Urine drug tests: Ordering and interpretation

Neelima J Kale

Research output: Contribution to journalArticlepeer-review

20 Scopus citations


Urine drug testing is an essential component of monitoring patients who are receiving long-term opioid therapy, and it has been suggested for patients receiving long-term benzodiazepine or stimulant therapy. Family physicians should be familiar with the characteristics and capabilities of screening and confirmatory drug tests. Immunoassays are qualitative tests used for initial screening of urine samples. They can give false-positive and false-negative results, so all results are considered presumptive until confirmatory testing is performed. Immunoassays for opioids may not detect commonly prescribed semisynthetic and synthetic opioids such as methadone and fentanyl;similarly, immunoassays for benzodiazepines may not detect alprazolam or clonazepam. Immunoassays can cross-react with other medications and give false-positive results, which have important implications for a patient’s pain treatment plan. False-negative results can cause missed opportunities to detect misuse. Urine samples can be adulterated with other substances to mask positive results on urine drug testing. Family physicians must be familiar with these substances, the methods to detect them, and their effects on urine drug testing.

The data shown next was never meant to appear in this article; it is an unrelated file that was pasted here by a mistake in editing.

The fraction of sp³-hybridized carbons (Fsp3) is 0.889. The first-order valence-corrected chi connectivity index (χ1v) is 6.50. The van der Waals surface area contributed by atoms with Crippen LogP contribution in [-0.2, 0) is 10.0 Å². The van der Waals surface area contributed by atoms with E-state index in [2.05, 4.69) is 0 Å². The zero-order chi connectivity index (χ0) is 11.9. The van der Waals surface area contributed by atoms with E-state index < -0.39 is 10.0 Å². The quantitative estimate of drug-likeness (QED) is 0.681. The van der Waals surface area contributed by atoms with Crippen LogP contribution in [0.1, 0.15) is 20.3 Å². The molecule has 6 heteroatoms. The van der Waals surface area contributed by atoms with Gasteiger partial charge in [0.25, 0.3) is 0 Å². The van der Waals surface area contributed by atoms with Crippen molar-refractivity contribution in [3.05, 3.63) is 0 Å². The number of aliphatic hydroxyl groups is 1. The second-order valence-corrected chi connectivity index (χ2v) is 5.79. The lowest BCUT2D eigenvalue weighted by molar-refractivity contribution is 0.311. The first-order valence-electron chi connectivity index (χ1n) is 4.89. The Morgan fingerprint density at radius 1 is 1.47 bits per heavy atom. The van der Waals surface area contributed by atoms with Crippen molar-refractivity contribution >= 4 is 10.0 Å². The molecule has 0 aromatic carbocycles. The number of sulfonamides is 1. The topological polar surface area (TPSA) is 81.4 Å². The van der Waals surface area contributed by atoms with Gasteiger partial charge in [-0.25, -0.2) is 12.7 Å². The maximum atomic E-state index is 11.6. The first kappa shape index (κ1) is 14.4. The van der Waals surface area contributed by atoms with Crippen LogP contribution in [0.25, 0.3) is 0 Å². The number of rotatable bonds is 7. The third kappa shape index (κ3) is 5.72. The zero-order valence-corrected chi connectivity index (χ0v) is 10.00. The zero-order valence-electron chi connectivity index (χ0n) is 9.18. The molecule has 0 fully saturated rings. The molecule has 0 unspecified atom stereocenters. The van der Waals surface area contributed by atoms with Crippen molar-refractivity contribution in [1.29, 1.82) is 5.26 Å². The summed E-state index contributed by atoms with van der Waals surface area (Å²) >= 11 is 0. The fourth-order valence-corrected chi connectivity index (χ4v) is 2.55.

Original languageEnglish (US)
JournalAmerican Family Physician
Issue number1
StatePublished - Jan 1 2019

ASJC Scopus subject areas

  • Family Practice


Dive into the research topics of 'Urine drug tests: Ordering and interpretation'. Together they form a unique fingerprint.

Cite this